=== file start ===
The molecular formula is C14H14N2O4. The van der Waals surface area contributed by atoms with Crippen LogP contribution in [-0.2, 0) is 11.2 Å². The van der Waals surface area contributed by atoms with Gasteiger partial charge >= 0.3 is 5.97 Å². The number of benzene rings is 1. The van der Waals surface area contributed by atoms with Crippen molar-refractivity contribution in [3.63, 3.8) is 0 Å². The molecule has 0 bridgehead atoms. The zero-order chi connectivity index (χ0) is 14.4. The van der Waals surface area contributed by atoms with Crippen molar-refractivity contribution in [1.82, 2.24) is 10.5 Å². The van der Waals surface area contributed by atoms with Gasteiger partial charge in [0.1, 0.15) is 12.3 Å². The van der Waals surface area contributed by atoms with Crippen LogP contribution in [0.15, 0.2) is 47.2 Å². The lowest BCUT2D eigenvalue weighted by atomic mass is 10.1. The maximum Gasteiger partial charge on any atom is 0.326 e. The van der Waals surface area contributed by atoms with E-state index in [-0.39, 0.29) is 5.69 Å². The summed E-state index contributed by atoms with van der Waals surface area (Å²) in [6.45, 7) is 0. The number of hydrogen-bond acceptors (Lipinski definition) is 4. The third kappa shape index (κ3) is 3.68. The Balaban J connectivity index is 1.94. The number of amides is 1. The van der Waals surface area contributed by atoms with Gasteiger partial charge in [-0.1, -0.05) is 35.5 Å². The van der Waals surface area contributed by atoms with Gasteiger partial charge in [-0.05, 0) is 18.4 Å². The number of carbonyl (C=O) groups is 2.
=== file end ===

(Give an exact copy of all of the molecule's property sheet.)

The molecular formula is C14H14N2O4. The van der Waals surface area contributed by atoms with Crippen LogP contribution in [-0.2, 0) is 11.2 Å². The van der Waals surface area contributed by atoms with Gasteiger partial charge >= 0.3 is 5.97 Å². The number of benzene rings is 1. The van der Waals surface area contributed by atoms with Crippen molar-refractivity contribution in [3.63, 3.8) is 0 Å². The molecule has 0 bridgehead atoms. The zero-order chi connectivity index (χ0) is 14.4. The van der Waals surface area contributed by atoms with Crippen molar-refractivity contribution in [1.82, 2.24) is 10.5 Å². The van der Waals surface area contributed by atoms with Gasteiger partial charge in [0.1, 0.15) is 12.3 Å². The van der Waals surface area contributed by atoms with Crippen LogP contribution in [0.15, 0.2) is 47.2 Å². The lowest BCUT2D eigenvalue weighted by atomic mass is 10.1. The maximum Gasteiger partial charge on any atom is 0.326 e. The van der Waals surface area contributed by atoms with E-state index in [-0.39, 0.29) is 5.69 Å². The summed E-state index contributed by atoms with van der Waals surface area (Å²) in [6.45, 7) is 0. The number of hydrogen-bond acceptors (Lipinski definition) is 4. The third kappa shape index (κ3) is 3.68. The Balaban J connectivity index is 1.94. The number of amides is 1. The van der Waals surface area contributed by atoms with Gasteiger partial charge in [-0.1, -0.05) is 35.5 Å². The van der Waals surface area contributed by atoms with Gasteiger partial charge in [-0.05, 0) is 18.4 Å². The number of carbonyl (C=O) groups is 2.